And frankly, another important point for me was to create an event environment that was equally attractive and welcoming to women and families. I hated going to the existing “off-road” shows and seeing all the “spokesmodels” in bikinis with their chests hanging out, on display like objects. We succeeded in making Overland Expo very much a place where women could learn and explore new skills and not feel the taint of objectification and lack of respect. We also provided free daycare so the wives would not always just get stuck being the caregivers.

How did creating the charitable organization ConserVentures change your perspective on Overland Expo's impact on the community?

I founded ConserVentures before Overland Expo; it was my consultancy for the work I did in East Africa and in Mexico. Much of what I did tied economic development through eco-tourism (including overlanding) to conservation projects for local communities.

At first, I thought I could make Overland Expo a part of that, but it had to be separate, per IRS rules for a variety of reasons.

ConserVentures became a non-profit in 2011. Overland Expo remained an Arizona LLC and was my main business project — I had to stop working on the other consultancies because it was growing so much.

Can you talk about the impact ConserVentures has had since its founding?

I’m most proud of our Change Your World Fund, which we developed with the parents of Alistair Farland, a 24-year-old Australian who was an instructor for us at Overland Expo 2014 EAST. He wanted to inspire his generation to explore their world and impact their society. He believed that "pushing yourself out of your comfort zone" is one of the keys to life.

In just a short while—a few months into his overland motorcycle journey exploring the Americas—he made dozens of friends and inspired many to think beyond themselves. Although he died in an accident in fall 2014 on his journey, his passion and inspiration did not. The Fund supports people like Alistair whose overland journeys and projects go beyond the “me” and seek out strangers and challenges.

To date, five people have been supported on some great projects, including the latest, Kirk Williams, who is journeying from Boulder to Ushuaia in his Transit van. Kirk is a quadriplegic. He’s incredibly inspiring. You can follow him on Instagram @spock-the-van. He’s currently on a shake-down journey in Baja, working out the last bugs in his new rig.

How have your and Jonathan's lives changed since founding Overland Expo and ConserVentures?

It’s somewhat ironic that Jonathan and I, like many of Overland Expo’s attendees, are actually loners and prefer to be off exploring on our own. We really aren’t “group event” people! But a couple times a year we really enjoy hanging out with a group of like-minded nomads. Many of the attendees and staff of Overland Expo have become lifelong friends—and our de-facto family.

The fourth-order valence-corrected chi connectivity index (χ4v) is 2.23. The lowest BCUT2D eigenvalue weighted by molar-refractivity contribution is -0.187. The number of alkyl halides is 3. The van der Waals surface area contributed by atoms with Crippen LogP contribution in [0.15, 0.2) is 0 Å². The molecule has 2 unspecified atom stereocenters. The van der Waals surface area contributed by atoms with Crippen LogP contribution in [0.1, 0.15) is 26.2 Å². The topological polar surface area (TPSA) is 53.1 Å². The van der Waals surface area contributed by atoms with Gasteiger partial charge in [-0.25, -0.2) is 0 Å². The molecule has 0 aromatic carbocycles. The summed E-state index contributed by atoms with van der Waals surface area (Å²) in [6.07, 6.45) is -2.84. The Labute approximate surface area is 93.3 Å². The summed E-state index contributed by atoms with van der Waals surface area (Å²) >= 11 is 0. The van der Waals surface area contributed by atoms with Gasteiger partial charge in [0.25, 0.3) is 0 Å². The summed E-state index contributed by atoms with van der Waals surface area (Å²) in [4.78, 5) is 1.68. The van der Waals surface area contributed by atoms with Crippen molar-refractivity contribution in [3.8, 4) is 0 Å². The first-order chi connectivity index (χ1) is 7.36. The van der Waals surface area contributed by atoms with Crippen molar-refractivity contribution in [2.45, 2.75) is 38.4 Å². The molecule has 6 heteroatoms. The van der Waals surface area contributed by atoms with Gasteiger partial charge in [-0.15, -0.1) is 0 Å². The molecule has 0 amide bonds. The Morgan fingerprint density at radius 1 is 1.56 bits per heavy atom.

With Lodestone Events acquiring Overland Expo, will the event continue to fund ConserVenture's projects and programs?

Yes, we worked out partnership agreements to continue to have ConserVentures receive fundraising support from the overland community.

What is next for you and Jonathan?

We’re returning to our roots as writers, artists, and explorers. Jonathan just published his first fiction, a set of short stories; I did the art and produced the book. We are also returning to Africa this summer for some extended overland exploration; we shipped our Australian Land Cruiser Troopy to Durban late last year. We have some projects planned in northern Kenya, through ConserVentures, after we explore southern Africa.

We both maintain blogs on our Exploring Overland website, including Jonathan’s popular Overland Tech and Travel. We also sell our books on that site, and we will continue to offer small, bespoke custom training workshops for overlanders, writers, and artists.

Both of us also will continue to teach and write for Overland Expo.


Overland Expo, Living Overland, ToyotaBeau Johnston is an engineer, writer, and photographer who is dedicated to proving you can find a balance between work and life. He is the Co-Founder and Publisher of Living Overland, former Editor in Chief at Toyota Cruisers & Trucks, and a member of the Rocky Mountain Automotive Press. When he isn't working, you can find him exploring National Parks, fly fishing, and camping with his wife (Krista) and their two dogs.